We’ve all heard of the drag queen story times that are all the craze in libraries, bookstores, and other community spaces across the nation. Someone of you may have attended one, perhaps with the children in your life, as an introduction to alternative forms of storytelling and teaching of inclusion, respect, and love for all.
Being a librarian myself, this type of programming was something that our library NEEDED to have because of demographics in Santa Ana, California. So after six month of planning with our community partner The Frida Cinema, in February of this 2018, our library hosted our first Drag Queen Storytime that featured two local queens, Isabella Xochitl and Kunda Couture. The event was a fairytale-themed, bilingual performance that welcomed over 200 visitors. Among them, however, was a group of people who were infiltrating the event to sneak photos that would then turn up on their websites and social media attacking our performers, our staff, and our youth. They called our staff ‘perverted’ and said we were ‘corrupting children’ with our program that did nothing but spread love and acceptance of all people.
The ‘protestors’ were part of several religious groups in Orange County (one of the most notoriously conservative areas in the U.S.) who had begun attacks on our event a month prior to the event date. I won’t even acknowledge their name, because they don’t deserve it. Online folks called for individuals to rally together at council meetings and on the day of the event in opposition to this ‘heinous’ and ‘disturbing’ event. Luckily for us, we were able to take enough precautions to still have a successful event, the first of its kind in Orange County. But no other event has occurred since nor are there plans for another since we had some collateral damage that raised some red flags.
This type of behavior is not isolated, unfortunately, Drag Queen storytimes, or story hours, have been experiencing a great deal of pushback—primarily from religious groups that feel their rights to religious freedom have been violated. But let’s call it what it is—homophobia.
The latest case of this is occurring at one of the largest library systems in the nation, Houston Public Library. According to Chron, a group of anti-gay protestors gathered outside of the federal courthouse on Friday to proclaim that they had filed a lawsuit against the Houston Public Library because of their recent city-sponsored Drag Queen Story Hours claiming their freedom of religion has been violated. The event was advertised for patrons of all ages at the Freed-Montrose Neighborhood branch.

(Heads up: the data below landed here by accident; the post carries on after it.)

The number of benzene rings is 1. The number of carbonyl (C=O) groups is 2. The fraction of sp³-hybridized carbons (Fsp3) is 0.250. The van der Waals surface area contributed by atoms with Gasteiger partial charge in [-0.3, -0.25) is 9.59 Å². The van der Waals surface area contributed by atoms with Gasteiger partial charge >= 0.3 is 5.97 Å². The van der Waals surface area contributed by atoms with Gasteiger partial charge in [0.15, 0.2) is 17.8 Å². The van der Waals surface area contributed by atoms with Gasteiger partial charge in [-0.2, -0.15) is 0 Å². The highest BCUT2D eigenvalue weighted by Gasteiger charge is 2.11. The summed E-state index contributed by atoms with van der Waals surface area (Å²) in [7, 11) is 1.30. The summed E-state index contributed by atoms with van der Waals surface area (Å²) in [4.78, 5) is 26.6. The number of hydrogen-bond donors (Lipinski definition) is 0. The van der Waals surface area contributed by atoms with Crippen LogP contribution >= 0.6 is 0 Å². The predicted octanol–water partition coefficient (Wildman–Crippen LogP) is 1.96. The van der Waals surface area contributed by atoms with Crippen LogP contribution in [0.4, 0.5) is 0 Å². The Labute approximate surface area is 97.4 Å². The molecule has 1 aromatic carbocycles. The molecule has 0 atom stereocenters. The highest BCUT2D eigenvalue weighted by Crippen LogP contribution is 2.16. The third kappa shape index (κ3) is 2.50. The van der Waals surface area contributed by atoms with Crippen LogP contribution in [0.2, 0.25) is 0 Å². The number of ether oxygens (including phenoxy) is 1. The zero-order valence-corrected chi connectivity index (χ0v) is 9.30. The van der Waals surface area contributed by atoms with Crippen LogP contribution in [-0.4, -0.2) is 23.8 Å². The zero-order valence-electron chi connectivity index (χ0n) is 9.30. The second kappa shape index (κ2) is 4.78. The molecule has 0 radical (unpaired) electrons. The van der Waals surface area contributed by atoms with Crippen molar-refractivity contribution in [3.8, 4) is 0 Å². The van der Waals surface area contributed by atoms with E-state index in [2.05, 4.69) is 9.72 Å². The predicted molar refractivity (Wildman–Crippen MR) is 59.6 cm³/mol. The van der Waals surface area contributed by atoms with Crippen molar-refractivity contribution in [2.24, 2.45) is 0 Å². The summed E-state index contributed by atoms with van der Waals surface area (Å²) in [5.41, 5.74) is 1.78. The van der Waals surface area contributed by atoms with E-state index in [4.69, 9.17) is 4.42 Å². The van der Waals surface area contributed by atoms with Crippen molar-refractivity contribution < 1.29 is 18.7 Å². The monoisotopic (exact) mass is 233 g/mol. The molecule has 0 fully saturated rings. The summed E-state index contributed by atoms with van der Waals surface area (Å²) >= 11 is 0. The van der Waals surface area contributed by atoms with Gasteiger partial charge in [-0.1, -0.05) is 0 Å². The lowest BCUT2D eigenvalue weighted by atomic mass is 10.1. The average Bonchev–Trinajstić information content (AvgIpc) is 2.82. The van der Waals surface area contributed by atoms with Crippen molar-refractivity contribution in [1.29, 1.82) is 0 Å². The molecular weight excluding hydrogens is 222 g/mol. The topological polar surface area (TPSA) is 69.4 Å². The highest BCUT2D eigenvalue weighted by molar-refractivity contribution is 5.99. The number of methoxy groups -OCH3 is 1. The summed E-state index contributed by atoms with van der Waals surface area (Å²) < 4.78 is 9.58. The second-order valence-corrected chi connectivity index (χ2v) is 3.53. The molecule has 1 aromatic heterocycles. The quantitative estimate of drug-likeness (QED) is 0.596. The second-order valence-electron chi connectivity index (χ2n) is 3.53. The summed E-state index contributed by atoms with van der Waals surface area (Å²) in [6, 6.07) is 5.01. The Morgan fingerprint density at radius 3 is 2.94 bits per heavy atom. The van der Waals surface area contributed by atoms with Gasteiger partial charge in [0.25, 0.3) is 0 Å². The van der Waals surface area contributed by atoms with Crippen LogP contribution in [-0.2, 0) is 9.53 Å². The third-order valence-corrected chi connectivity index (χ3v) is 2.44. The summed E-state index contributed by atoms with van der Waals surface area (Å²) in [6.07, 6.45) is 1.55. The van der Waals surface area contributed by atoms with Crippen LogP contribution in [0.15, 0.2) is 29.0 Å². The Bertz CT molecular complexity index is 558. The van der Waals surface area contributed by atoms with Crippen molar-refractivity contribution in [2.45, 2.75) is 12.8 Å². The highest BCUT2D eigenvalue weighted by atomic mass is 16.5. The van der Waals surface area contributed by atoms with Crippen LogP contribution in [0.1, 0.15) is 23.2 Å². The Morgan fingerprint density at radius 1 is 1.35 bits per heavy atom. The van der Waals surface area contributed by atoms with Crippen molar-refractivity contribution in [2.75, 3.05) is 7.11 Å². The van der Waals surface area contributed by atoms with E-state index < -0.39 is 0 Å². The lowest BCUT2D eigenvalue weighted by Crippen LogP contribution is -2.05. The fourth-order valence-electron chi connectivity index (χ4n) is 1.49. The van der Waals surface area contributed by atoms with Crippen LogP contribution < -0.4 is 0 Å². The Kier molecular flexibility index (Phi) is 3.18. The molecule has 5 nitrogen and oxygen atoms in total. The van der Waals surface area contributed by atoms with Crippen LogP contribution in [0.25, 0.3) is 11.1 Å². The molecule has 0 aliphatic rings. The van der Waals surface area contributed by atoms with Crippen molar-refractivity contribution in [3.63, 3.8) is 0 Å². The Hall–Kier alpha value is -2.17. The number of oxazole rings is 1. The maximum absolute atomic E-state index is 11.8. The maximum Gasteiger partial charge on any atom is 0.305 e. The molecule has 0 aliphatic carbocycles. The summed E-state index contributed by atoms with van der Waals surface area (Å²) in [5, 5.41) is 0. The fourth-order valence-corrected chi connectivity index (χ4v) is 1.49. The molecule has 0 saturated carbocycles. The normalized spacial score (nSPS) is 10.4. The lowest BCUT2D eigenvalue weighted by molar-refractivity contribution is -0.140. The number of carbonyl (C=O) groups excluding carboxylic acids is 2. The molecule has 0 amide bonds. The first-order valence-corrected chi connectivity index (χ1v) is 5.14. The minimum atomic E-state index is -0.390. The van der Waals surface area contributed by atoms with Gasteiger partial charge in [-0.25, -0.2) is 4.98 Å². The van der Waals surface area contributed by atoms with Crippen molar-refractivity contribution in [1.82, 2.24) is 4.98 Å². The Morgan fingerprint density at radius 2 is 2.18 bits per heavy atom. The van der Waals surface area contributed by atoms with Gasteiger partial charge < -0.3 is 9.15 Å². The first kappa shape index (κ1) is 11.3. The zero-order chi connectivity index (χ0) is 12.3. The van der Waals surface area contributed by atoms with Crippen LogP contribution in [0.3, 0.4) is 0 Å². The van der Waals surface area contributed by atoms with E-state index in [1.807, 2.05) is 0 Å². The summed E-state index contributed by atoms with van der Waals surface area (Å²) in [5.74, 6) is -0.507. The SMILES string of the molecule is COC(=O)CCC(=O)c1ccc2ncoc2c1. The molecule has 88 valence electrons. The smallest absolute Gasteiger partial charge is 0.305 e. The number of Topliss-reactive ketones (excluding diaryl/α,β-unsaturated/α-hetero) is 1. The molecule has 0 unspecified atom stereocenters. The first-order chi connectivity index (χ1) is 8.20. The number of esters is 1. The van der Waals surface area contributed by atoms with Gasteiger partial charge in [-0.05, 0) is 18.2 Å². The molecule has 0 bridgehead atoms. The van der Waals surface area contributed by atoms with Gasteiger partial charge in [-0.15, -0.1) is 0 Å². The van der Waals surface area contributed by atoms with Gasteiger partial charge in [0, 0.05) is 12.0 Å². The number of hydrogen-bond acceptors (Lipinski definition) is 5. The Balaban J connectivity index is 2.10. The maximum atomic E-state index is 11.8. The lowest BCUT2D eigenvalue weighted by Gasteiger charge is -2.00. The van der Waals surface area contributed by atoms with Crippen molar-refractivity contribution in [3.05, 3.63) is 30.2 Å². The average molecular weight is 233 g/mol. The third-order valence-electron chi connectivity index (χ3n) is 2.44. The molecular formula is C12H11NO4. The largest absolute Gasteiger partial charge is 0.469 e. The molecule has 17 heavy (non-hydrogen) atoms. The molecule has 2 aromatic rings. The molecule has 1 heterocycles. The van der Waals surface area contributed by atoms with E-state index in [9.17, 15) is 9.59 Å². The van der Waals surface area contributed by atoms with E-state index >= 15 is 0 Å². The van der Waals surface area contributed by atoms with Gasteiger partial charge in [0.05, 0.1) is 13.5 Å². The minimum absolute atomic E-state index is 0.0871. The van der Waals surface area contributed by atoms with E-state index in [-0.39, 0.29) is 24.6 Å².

The group has been very active in the opposition of marriage equality, gender neutral restrooms, and are now claiming that the City of Houston is recklessly involved in the “LGBT doctrine”. The lawsuit claims that taxpayer dollars should not be used for such activities since it would never host a “man-woman marriage storytelling hour”.
According to HoustonPress, Youth Services Manager Kallie Benes said:
The goal of the program is to instill a sense of love and acceptance in our children and encourage them to be true to themselves.
One of our staff members was presented [this idea] in an outreach program, and so we followed up, and they were looking to host it in the neighborhood.
That’s part of our job — to stay abreast of the needs of our community. When they ask us for programs, we look at how we can meet their needs and make sure they’re satisfied with the services.
While the concepts that exist in libraries are generally inspired by others, Drag Queen Story Hour is a specific event created by Michelle Tea and RADAR Productions. According to their site, “RADAR Productions is a San Francisco-based non-profit that produces literary happenings around the Bay Area and beyond. RADAR gives voice to innovative queer and outsider writers and artists whose work authentically reflects the LGBTQA community’s diverse experiences.”
The American Library Association has fully endorsed these types of programs, in any iteration, as a right to intellectual freedom. They have even curated a collection of resources for individuals seeking to bring Drag Queen Storytimes to their libraries or community spaces.
ALA, through its actions and those of its members, is instrumental in creating a more equitable, diverse, and inclusive society. This includes a commitment to combating marginalization and underrepresentation within the communities served by libraries through increased understanding of the effects of historical exclusion.
See why I love being a librarian? Because the library IS open!
Your drag queen event doesn’t have to be exactly like a Drag Queen Story Hour (DQSH), but the mission behind your efforts toward inclusion are the same.
DQSH captures the imagination and play of the gender fluidity of childhood and gives kids glamorous, positive, and unabashedly queer role models. In spaces like this, kids are able to see people who defy rigid gender restrictions and imagine a world where people can present as they wish, where dress up is real.
For a list of Drag Queen Story Hours happening soon, or for information, check out their website.
Let’s continue to spread the love of literacy and creativity through glamorous and fabulous drag queens. I hope you will join the dragvolution by producing, attending, or supporting events of this nature in your community and beyond.
h/t: Chron, HoustonPress, RADAR Productions, American Library Association, DQSH,